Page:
A Cosmos of Desire: The Medieval Latin Erotic Lyric in English Manuscripts (Studies in Medieval and Early Modern Civilization)

A Cosmos of Desire: The Medieval Latin Erotic Lyric in English Manuscripts (Studies in Medieval and Early Modern Civilization)

Language: English

Pages: 502

ISBN: 0472113798

Format: PDF / Kindle (mobi) / ePub

A Cosmos of Desire: The Medieval Latin Erotic Lyric in English Manuscripts (Studies in Medieval and Early Modern Civilization)

Language: English

Pages: 502

ISBN: 0472113798

Format: PDF / Kindle (mobi) / ePub


Thomas C. Moser, Jr. explores the fascinating body of medieval Latin erotic poetry found in English manuscripts. His study describes the intellectual and social context from which the great erotic songs of the twelfth century emerged, and examines a variety of erotic poems, from school exercises to the magnificent lyrics found in Arundel 384. He also illuminates the influence of neoplatonic philosophy on this poetry, explicating key neoplatonic texts and applying that analysis in close readings of erotic lyrics from the same period and milieu.
A Cosmos of Desire will interest scholars of medieval literature as well as specialists in Latin poetry and philosophy. Students of Middle English literature will find that it fills an important gap in our understanding of English intellectual life between the twelfth and the fourteenth century. All Latin prose and poetry is translated, some works for the first time, and the book is generously illustrated with photographs of the manuscripts discussed.
Thomas C. Moser, Jr. is Associate Professor of English at the University of Maryland, College Park.

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us go together"] and the mouth "os lactet, ... corda per oscula mactet" [might allure (another) mouth, might overthrow the heart through kisses].31 Whatever she is, Bathsheba came about through Nature's mediation: Vt breuiter noscas totum qui noscere poscas: Hac nihil in forma natura dedit sine norma. Nil minimum, nichil est nimium per corpus. Ad imum, Cum magis attendas, in ea magis omnia pendas. Quod latet archanum corpus laudabile laudat. 28 A COSMOS OF DESIRE [So that you might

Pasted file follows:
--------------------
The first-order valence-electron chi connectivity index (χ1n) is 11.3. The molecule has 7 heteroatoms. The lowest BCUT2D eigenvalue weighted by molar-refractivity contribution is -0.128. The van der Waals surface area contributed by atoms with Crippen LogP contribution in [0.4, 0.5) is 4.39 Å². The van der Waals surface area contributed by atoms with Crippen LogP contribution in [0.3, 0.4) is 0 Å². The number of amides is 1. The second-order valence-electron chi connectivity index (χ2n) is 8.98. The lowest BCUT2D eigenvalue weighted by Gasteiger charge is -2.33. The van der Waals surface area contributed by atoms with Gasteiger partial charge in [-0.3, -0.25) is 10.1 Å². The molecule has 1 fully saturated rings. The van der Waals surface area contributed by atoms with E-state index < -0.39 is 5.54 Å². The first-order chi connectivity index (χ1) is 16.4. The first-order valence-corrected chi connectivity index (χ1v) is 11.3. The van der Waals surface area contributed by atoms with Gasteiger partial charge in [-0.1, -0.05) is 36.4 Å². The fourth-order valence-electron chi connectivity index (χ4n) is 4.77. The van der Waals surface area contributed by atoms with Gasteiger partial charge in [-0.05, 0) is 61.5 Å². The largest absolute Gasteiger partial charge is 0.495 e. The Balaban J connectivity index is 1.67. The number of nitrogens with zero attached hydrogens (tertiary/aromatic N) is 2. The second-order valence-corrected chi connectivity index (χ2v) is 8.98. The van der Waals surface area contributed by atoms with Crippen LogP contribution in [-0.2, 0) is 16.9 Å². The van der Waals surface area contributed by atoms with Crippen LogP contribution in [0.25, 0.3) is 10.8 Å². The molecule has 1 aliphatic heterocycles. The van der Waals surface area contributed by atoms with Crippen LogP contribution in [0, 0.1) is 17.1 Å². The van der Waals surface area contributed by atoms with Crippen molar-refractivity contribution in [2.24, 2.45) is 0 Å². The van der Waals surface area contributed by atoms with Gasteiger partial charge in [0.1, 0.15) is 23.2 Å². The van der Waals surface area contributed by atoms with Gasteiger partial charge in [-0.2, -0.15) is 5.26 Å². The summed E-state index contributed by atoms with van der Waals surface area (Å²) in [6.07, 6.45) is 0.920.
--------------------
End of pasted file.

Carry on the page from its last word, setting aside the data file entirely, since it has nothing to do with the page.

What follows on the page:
Acknowledgments xi bert, ed., A Thirteenth-Century Anthology of Rhetorical Poems, Toronto Medieval Latin Texts 4 (Toronto: Pontifical Institute of Mediaeval Studies, 1975), 11-12, 54-68, by permission of the publisher. © 1975 by the Pontifical Institute of Mediaeval Studies, Toronto. Excerpts reprinted from Alan of Lille, The Plaint of Nature, trans. James J. Sheridan, Mediaeval Sources in Translation 26 (Toronto: Pontifical Institute of Mediaeval Studies, 1980), 98-2 16, are by

a tenth-century German collection (with neumes) and in an eleventh-century French troparium and prosarium (also with neumes) from the library of the abbey of Saint-Martial in Limoges.7' It is built of simple stanzas of four lines, rhyming monosyllabically aabb, and varying in length from eight to ten syllables; overall the poem appears to be a variation on the Ambrosian hymn-form of four-line stanzas with individual lines of four iambic feet.72 The poem's ambivalent language, dependent on

novetur Mundus, et in partu turgeat omnis humus,... In silvis volucres, pisces generentur in undis, Floreat omnis ager, frondeat omne nemus. [when Jove descends into the lap of his spouse, the world is renewed, and all the earth swells with new life; . . . that birds may be engendered in the forest, fish in the seas, that all the fields may flower, and all the groves put forth new leaves.]s8 The final creation of man himself takes place in "Gramision,"59 an Edenic gar- den of perpetual

nomen/omen word game and reacts to a classical source. "Quic- quid amor" begins with one and a half lines of quotation from early in Heroides 4, an epistle from Phaedra to her stepson Hippolytus in which she attempts to justify her erotic attachment to him: qua licet et sequitur, pudor est miscendus amori; dicere quae puduit, scribere iussit amor. quidquid Amor iussit, non est contemnere tutum; regnat et in dominos ius habet ille deos. [Wherever modesty may attend on love, love should not

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